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Networking & Connectivity: How Networking Affects Student Learning Trajectories
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social networks
educational fulfillment
intellectual curiosity
student learning
social connection
Higher Education
social skills
personal networks
Social Capital
Hidden Curriculum
social capital
doubly disadvantaged

How to Cite

Machado, Maya. 2023. “Networking &Amp; Connectivity: How Networking Affects Student Learning Trajectories”. TRAILS: Teaching Resources and Innovations Library for Sociology, August. Washington DC: American Sociological Association.


Networking is a vital skill needed to effectively navigate the college experience yet it is not explicitly taught or emphasized by educators. Networking is a tool needed to identify academic opportunities, expand one’s social network, and grow socially and intellectually. Because networking is rarely explained, some students may be at a disadvantage...

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Subject Area(s):
Applied Sociology/Evaluation Research, Collective Behavior/Social Movements, Communication and Information Technologies, Community, Education, Social Networks, Teaching and Learning in Sociology
Resource Type(s):
Assignment, Class Activity
Class Level(s):
Any Level, College 100
Class Size(s):

Usage Notes

This activity will require 50 minutes to an hour, ideally a full hour. Before arriving to class, students will have to complete a “scavenger hunt” in which they identify at least three academic and/or extracurricular opportunities that are advertised on campus. This scavenger hunt should be completed as a homework assignment and should...

Download this resource to see full details. Download this resource to see full details.

Learning Goals and Assessments

Learning Goal(s):

  1. Students will understand the importance of networking in higher education.
  2. Students will learn and apply networking strategies to maximize their networks while in college.
  3. Students will identify ways that the university shares opportunities (internships via email, the department sends information about internships in email, posters in the hallways of the academic building).
  4. Students will identify research opportunities, honor club memberships, and department-wide campus jobs or research assistantships by visiting their department's website and by visiting their department's on-campus office.
  5. Students will identify different student organizations of their choice that they find compelling.
  6. Students are aware of the role, responsibilities, and duties of the different people in their department (TAs, Office Assistants, Assistant professors, lecturers, other faculty, etc). Students are made aware that these people can be and are resources for their academic success; even their office mates.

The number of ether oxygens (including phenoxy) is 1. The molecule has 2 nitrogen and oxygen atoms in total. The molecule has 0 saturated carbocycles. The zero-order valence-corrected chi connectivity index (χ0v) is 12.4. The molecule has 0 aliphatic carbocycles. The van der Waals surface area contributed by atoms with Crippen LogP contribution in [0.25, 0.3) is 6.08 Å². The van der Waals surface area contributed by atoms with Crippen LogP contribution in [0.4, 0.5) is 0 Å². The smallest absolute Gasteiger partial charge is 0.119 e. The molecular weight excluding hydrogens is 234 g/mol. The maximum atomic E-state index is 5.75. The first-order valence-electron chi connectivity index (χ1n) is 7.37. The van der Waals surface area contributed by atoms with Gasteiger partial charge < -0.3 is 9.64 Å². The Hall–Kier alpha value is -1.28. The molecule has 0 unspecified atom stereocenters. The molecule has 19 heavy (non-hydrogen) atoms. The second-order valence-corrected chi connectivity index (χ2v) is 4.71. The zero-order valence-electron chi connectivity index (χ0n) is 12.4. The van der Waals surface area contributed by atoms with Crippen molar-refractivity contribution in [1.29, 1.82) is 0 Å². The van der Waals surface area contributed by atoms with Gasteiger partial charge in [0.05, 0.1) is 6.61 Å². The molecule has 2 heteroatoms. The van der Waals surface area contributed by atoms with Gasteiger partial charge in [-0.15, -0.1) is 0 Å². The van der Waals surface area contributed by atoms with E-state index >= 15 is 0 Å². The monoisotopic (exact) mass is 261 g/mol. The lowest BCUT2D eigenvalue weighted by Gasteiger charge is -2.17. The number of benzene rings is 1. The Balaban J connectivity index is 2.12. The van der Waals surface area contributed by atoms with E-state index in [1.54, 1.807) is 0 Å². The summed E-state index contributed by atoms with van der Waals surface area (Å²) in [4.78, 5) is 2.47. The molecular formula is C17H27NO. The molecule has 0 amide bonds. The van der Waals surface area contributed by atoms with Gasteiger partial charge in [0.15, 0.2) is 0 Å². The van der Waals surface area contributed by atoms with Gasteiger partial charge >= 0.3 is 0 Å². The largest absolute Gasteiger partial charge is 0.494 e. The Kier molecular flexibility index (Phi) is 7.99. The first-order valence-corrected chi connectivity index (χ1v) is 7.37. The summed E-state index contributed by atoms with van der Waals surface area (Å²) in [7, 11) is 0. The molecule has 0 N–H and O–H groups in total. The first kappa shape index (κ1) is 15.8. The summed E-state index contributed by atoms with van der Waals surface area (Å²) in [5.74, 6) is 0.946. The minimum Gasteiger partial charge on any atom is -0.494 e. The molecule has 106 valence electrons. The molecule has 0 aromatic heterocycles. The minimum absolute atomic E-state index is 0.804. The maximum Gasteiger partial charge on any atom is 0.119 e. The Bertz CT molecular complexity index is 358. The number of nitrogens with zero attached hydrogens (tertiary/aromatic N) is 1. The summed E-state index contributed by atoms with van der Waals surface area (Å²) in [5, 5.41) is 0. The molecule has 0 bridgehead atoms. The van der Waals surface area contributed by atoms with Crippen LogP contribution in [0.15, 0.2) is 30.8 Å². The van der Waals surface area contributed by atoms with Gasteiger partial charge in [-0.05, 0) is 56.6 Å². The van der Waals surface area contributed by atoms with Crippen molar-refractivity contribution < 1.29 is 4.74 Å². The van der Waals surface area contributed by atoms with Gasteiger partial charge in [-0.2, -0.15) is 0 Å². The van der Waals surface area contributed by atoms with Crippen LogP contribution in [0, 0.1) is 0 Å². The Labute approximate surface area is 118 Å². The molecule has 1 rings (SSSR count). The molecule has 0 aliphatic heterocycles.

7. Students will learn and execute professional communication skills used to network in academic settings.
  8. Students will be able to describe social capital in sociological and practical terms.
  9. Students will be able to build stronger relationships that have professional and personal benefits.

Goal Assessment(s):

  1. Students will understand the role that networking has on success in higher education through their engagement in the discussion on social capital and The Privileged Poor (Jack 2019).
  2. Student’s ability to identify resources on campus that can assist them in finding new academic interests (eg summer internships, summer programs, on-campus positions, etc) will be assessed by their participation in an “extracurricular scavenger hunt.” The scavenger hunt activity is to be completed independently as a homework assignment.
  3. Students will share at least one opportunity they found during small group discussions.
  4. Students’ ability to utilize networking and communicative skills will be assessed by sharing at least one opportunity they found during the scavenger hunt activity.
  5. Students will describe the role, responsibilities, and duties of various faculty members that distribute academic and non-academic resources and opportunities. These faculty members might include but are not limited to office personnel, faculty, and staff.
  6. Students’ ability to apply communication skills will be assessed by a self-assessment of the student’s experience that explains how they used communication skills to make new professional, social, and academic connections.
  7. Students will participate in a group discussion where they describe social capital to their peers. In this discussion, students will discuss their experiences with social capital, their awareness of their level of social capital (or lack thereof) as well as what they learned about social capital within this activity.
  8. Social and communicative skills are developed through students’ conversations in small group discussions toward the end of the activity.
  9. Students’ ability to build strong social, academic, and professional relationships will be assessed by their participation in the small group discussion.

When using resources from TRAILS, please include a clear and legible citation.

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